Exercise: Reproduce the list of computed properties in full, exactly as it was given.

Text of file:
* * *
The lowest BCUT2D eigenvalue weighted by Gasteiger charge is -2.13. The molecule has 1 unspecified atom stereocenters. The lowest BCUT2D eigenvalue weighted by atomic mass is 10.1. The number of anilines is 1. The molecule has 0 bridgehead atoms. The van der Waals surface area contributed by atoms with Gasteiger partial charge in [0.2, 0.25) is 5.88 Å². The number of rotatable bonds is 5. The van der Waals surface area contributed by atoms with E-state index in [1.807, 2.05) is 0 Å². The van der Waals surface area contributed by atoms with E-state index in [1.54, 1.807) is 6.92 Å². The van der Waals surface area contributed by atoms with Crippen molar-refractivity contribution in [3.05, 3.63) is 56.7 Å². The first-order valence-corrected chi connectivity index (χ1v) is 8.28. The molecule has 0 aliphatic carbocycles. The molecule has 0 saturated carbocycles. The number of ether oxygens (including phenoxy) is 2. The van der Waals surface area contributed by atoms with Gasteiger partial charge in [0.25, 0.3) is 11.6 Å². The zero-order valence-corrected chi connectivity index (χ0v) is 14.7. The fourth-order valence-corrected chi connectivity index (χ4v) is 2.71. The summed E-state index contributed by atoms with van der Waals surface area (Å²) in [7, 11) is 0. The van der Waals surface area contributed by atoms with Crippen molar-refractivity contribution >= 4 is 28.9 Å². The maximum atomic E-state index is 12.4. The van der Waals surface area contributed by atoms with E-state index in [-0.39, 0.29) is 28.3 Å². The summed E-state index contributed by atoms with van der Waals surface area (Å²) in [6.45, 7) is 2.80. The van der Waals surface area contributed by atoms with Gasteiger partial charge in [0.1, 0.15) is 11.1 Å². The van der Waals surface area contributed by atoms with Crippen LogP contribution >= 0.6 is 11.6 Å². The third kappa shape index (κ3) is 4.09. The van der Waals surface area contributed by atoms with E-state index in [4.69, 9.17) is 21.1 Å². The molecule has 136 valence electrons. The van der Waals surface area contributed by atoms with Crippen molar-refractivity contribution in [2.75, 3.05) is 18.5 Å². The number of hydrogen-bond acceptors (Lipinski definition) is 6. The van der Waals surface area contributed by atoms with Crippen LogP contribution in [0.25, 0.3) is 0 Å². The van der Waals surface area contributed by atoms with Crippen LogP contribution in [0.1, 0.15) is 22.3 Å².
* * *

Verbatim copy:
The lowest BCUT2D eigenvalue weighted by Gasteiger charge is -2.13. The molecule has 1 unspecified atom stereocenters. The lowest BCUT2D eigenvalue weighted by atomic mass is 10.1. The number of anilines is 1. The molecule has 0 bridgehead atoms. The van der Waals surface area contributed by atoms with Gasteiger partial charge in [0.2, 0.25) is 5.88 Å². The number of rotatable bonds is 5. The van der Waals surface area contributed by atoms with E-state index in [1.807, 2.05) is 0 Å². The van der Waals surface area contributed by atoms with E-state index in [1.54, 1.807) is 6.92 Å². The van der Waals surface area contributed by atoms with Crippen molar-refractivity contribution in [3.05, 3.63) is 56.7 Å². The first-order valence-corrected chi connectivity index (χ1v) is 8.28. The molecule has 0 aliphatic carbocycles. The molecule has 0 saturated carbocycles. The number of ether oxygens (including phenoxy) is 2. The van der Waals surface area contributed by atoms with Gasteiger partial charge in [0.25, 0.3) is 11.6 Å². The zero-order valence-corrected chi connectivity index (χ0v) is 14.7. The fourth-order valence-corrected chi connectivity index (χ4v) is 2.71. The summed E-state index contributed by atoms with van der Waals surface area (Å²) in [7, 11) is 0. The van der Waals surface area contributed by atoms with Crippen molar-refractivity contribution >= 4 is 28.9 Å². The maximum atomic E-state index is 12.4. The van der Waals surface area contributed by atoms with E-state index in [-0.39, 0.29) is 28.3 Å². The summed E-state index contributed by atoms with van der Waals surface area (Å²) in [6.45, 7) is 2.80. The van der Waals surface area contributed by atoms with Gasteiger partial charge in [0.1, 0.15) is 11.1 Å². The van der Waals surface area contributed by atoms with Crippen LogP contribution >= 0.6 is 11.6 Å². The third kappa shape index (κ3) is 4.09. The van der Waals surface area contributed by atoms with E-state index in [4.69, 9.17) is 21.1 Å². The molecule has 136 valence electrons. The van der Waals surface area contributed by atoms with Crippen molar-refractivity contribution in [2.75, 3.05) is 18.5 Å². The number of hydrogen-bond acceptors (Lipinski definition) is 6. The van der Waals surface area contributed by atoms with Crippen LogP contribution in [0.25, 0.3) is 0 Å². The van der Waals surface area contributed by atoms with Crippen LogP contribution in [0.1, 0.15) is 22.3 Å².